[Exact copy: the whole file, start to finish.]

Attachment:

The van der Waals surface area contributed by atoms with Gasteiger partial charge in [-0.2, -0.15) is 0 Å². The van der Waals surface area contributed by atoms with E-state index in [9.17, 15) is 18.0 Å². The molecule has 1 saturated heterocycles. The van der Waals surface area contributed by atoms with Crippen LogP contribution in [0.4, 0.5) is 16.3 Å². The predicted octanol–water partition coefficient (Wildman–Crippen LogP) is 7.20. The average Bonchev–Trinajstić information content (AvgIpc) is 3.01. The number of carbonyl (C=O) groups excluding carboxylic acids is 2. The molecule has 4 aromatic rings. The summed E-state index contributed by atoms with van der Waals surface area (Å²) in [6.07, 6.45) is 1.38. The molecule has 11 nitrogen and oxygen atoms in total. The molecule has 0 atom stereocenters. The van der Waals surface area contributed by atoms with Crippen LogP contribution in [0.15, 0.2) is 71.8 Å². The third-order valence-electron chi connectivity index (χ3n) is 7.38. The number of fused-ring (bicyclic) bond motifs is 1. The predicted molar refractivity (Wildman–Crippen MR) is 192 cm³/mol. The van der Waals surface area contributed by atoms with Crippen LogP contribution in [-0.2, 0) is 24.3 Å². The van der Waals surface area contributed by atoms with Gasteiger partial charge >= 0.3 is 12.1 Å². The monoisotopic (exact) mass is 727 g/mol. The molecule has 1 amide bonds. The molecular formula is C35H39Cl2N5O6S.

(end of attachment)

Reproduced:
The van der Waals surface area contributed by atoms with Gasteiger partial charge in [-0.2, -0.15) is 0 Å². The van der Waals surface area contributed by atoms with E-state index in [9.17, 15) is 18.0 Å². The molecule has 1 saturated heterocycles. The van der Waals surface area contributed by atoms with Crippen LogP contribution in [0.4, 0.5) is 16.3 Å². The predicted octanol–water partition coefficient (Wildman–Crippen LogP) is 7.20. The average Bonchev–Trinajstić information content (AvgIpc) is 3.01. The number of carbonyl (C=O) groups excluding carboxylic acids is 2. The molecule has 4 aromatic rings. The summed E-state index contributed by atoms with van der Waals surface area (Å²) in [6.07, 6.45) is 1.38. The molecule has 11 nitrogen and oxygen atoms in total. The molecule has 0 atom stereocenters. The van der Waals surface area contributed by atoms with Crippen LogP contribution in [0.15, 0.2) is 71.8 Å². The third-order valence-electron chi connectivity index (χ3n) is 7.38. The number of fused-ring (bicyclic) bond motifs is 1. The predicted molar refractivity (Wildman–Crippen MR) is 192 cm³/mol. The van der Waals surface area contributed by atoms with Crippen LogP contribution in [-0.2, 0) is 24.3 Å². The van der Waals surface area contributed by atoms with Gasteiger partial charge >= 0.3 is 12.1 Å². The monoisotopic (exact) mass is 727 g/mol. The molecule has 1 amide bonds. The molecular formula is C35H39Cl2N5O6S.